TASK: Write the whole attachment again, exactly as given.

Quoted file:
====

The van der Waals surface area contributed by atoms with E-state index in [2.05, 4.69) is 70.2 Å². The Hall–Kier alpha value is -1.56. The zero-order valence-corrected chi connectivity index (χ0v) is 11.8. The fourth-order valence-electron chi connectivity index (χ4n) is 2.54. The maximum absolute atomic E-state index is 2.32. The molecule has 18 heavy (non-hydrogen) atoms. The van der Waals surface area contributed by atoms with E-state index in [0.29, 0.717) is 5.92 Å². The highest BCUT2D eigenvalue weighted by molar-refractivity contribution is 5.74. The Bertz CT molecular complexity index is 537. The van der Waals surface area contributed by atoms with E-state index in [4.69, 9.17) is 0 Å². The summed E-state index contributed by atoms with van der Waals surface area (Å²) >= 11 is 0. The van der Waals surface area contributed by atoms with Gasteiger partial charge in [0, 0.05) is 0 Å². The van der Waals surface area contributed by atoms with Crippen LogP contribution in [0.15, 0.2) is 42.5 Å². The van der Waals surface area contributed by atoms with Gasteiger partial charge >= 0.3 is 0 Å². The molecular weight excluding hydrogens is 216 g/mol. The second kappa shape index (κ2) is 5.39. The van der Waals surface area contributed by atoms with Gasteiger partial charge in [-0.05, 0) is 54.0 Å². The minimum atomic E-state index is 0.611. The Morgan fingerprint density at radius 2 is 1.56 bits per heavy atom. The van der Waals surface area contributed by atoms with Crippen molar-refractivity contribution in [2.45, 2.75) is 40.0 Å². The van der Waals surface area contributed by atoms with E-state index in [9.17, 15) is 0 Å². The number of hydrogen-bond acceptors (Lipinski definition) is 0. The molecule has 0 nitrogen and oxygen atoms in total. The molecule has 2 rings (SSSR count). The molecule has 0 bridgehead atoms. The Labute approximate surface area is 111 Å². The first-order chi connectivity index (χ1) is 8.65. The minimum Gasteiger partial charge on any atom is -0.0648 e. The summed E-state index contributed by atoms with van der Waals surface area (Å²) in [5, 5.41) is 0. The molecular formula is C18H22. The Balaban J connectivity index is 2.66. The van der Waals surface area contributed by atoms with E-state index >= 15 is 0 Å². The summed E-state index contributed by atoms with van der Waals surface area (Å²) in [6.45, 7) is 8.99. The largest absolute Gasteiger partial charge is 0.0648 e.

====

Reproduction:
The van der Waals surface area contributed by atoms with E-state index in [2.05, 4.69) is 70.2 Å². The Hall–Kier alpha value is -1.56. The zero-order valence-corrected chi connectivity index (χ0v) is 11.8. The fourth-order valence-electron chi connectivity index (χ4n) is 2.54. The maximum absolute atomic E-state index is 2.32. The molecule has 18 heavy (non-hydrogen) atoms. The van der Waals surface area contributed by atoms with E-state index in [0.29, 0.717) is 5.92 Å². The highest BCUT2D eigenvalue weighted by molar-refractivity contribution is 5.74. The Bertz CT molecular complexity index is 537. The van der Waals surface area contributed by atoms with E-state index in [4.69, 9.17) is 0 Å². The summed E-state index contributed by atoms with van der Waals surface area (Å²) >= 11 is 0. The van der Waals surface area contributed by atoms with Gasteiger partial charge in [0, 0.05) is 0 Å². The van der Waals surface area contributed by atoms with Crippen LogP contribution in [0.15, 0.2) is 42.5 Å². The van der Waals surface area contributed by atoms with Gasteiger partial charge >= 0.3 is 0 Å². The molecular weight excluding hydrogens is 216 g/mol. The second kappa shape index (κ2) is 5.39. The van der Waals surface area contributed by atoms with Gasteiger partial charge in [-0.05, 0) is 54.0 Å². The minimum atomic E-state index is 0.611. The Morgan fingerprint density at radius 2 is 1.56 bits per heavy atom. The van der Waals surface area contributed by atoms with Crippen molar-refractivity contribution in [2.45, 2.75) is 40.0 Å². The van der Waals surface area contributed by atoms with E-state index in [9.17, 15) is 0 Å². The number of hydrogen-bond acceptors (Lipinski definition) is 0. The molecule has 0 nitrogen and oxygen atoms in total. The molecule has 2 rings (SSSR count). The molecule has 0 bridgehead atoms. The Labute approximate surface area is 111 Å². The first-order chi connectivity index (χ1) is 8.65. The minimum Gasteiger partial charge on any atom is -0.0648 e. The summed E-state index contributed by atoms with van der Waals surface area (Å²) in [5, 5.41) is 0. The molecular formula is C18H22. The Balaban J connectivity index is 2.66. The van der Waals surface area contributed by atoms with E-state index >= 15 is 0 Å². The summed E-state index contributed by atoms with van der Waals surface area (Å²) in [6.45, 7) is 8.99. The largest absolute Gasteiger partial charge is 0.0648 e.